Nutrition, tissue oxygenation, and healing of venous leg ulcers


Wipke-Tevis DD




J Vasc Nurs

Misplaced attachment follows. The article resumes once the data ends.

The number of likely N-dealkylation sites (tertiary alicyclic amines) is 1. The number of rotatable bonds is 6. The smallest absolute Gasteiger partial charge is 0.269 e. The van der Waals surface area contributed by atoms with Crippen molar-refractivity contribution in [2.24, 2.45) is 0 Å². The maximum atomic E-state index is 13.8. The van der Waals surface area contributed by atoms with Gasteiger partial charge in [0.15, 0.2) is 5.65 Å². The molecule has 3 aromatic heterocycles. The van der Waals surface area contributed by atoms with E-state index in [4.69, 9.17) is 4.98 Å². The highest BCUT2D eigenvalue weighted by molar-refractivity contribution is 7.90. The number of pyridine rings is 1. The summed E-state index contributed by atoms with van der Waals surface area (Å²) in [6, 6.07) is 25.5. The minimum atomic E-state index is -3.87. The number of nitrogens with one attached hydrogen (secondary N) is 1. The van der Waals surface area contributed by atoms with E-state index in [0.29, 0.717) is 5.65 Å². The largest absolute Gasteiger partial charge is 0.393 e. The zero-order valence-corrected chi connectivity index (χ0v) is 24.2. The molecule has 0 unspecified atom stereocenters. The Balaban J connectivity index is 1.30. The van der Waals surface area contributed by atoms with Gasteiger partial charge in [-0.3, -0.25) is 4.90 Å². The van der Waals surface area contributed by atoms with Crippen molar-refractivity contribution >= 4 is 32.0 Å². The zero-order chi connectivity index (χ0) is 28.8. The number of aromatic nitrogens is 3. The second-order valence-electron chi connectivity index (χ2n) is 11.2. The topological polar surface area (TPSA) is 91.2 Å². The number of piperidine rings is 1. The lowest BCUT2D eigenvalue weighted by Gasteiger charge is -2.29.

The purpose of the prospective study described in this article was to explore nutrition, tissue oxygenation, and healing in venous ulcer patients. Nutritional risk, anthropometric measures, biochemical indices, two 3-day dietary records, and transcutaneous tissue oxygen levels were obtained. Wound surface area was evaluated 2 times, 4 weeks apart. A convenience sample of 25 English-speaking persons with 1 or more venous ulcers participated (mean age 59.8 years, 60% men, 48% white). Moderate or high nutritional risk existed in 84% of the persons in the sample. Based on body mass index, more than 50% of the persons in the sample were obese. Nonetheless, 17 of 25 persons in the sample had 1 or more abnormal biochemical nutritional indices. In addition, caloric intake (17 of 20), protein intake (15 of 20), and zinc intake (17 of 20) were inadequate to meet the needs for healing. No statistically significant relationships were found between biochemical nutritional indices, tissue oxygenation, and healing. The women in the sample were more likely to heal than were the men (P < 0.05). This study begins to document the problems of overnutrition and undernutrition in the venous ulcer population. Future studies need to explore the effects of obesity and inadequate intake on the healing of venous ulcers. Additional examination of the differences between men and women also is warranted to identify predictors of venous ulcer healing.